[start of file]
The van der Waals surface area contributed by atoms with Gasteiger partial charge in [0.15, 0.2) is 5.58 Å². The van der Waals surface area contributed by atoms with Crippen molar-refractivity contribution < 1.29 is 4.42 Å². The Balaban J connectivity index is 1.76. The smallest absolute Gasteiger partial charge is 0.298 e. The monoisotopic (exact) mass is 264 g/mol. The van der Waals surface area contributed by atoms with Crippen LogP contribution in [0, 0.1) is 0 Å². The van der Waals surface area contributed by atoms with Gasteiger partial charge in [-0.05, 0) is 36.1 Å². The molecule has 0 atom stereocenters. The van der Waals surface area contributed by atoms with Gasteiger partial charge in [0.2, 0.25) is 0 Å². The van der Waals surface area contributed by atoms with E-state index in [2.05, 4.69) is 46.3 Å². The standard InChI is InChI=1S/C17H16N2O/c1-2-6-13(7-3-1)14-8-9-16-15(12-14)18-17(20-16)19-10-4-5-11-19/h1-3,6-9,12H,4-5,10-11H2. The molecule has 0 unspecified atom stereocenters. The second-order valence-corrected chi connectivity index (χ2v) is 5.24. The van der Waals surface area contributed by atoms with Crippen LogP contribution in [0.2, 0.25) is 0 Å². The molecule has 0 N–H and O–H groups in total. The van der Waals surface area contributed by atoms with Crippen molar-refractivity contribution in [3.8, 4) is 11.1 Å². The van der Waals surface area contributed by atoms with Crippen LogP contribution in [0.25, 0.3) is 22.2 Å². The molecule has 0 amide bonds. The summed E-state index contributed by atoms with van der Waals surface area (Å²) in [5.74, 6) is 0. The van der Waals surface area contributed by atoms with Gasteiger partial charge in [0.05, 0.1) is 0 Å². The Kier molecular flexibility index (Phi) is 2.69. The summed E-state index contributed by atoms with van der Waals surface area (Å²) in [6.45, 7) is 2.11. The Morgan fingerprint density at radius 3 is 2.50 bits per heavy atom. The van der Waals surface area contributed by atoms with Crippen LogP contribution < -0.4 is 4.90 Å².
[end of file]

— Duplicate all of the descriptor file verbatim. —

The van der Waals surface area contributed by atoms with Gasteiger partial charge in [0.15, 0.2) is 5.58 Å². The van der Waals surface area contributed by atoms with Crippen molar-refractivity contribution < 1.29 is 4.42 Å². The Balaban J connectivity index is 1.76. The smallest absolute Gasteiger partial charge is 0.298 e. The monoisotopic (exact) mass is 264 g/mol. The van der Waals surface area contributed by atoms with Crippen LogP contribution in [0, 0.1) is 0 Å². The van der Waals surface area contributed by atoms with Gasteiger partial charge in [-0.05, 0) is 36.1 Å². The molecule has 0 atom stereocenters. The van der Waals surface area contributed by atoms with Gasteiger partial charge in [0.2, 0.25) is 0 Å². The van der Waals surface area contributed by atoms with E-state index in [2.05, 4.69) is 46.3 Å². The standard InChI is InChI=1S/C17H16N2O/c1-2-6-13(7-3-1)14-8-9-16-15(12-14)18-17(20-16)19-10-4-5-11-19/h1-3,6-9,12H,4-5,10-11H2. The molecule has 0 unspecified atom stereocenters. The second-order valence-corrected chi connectivity index (χ2v) is 5.24. The van der Waals surface area contributed by atoms with Crippen LogP contribution in [0.2, 0.25) is 0 Å². The molecule has 0 N–H and O–H groups in total. The van der Waals surface area contributed by atoms with Crippen molar-refractivity contribution in [3.8, 4) is 11.1 Å². The van der Waals surface area contributed by atoms with Crippen LogP contribution in [0.25, 0.3) is 22.2 Å². The molecule has 0 amide bonds. The summed E-state index contributed by atoms with van der Waals surface area (Å²) in [5.74, 6) is 0. The van der Waals surface area contributed by atoms with Gasteiger partial charge in [0.05, 0.1) is 0 Å². The Kier molecular flexibility index (Phi) is 2.69. The summed E-state index contributed by atoms with van der Waals surface area (Å²) in [6.45, 7) is 2.11. The Morgan fingerprint density at radius 3 is 2.50 bits per heavy atom. The van der Waals surface area contributed by atoms with Crippen LogP contribution < -0.4 is 4.90 Å².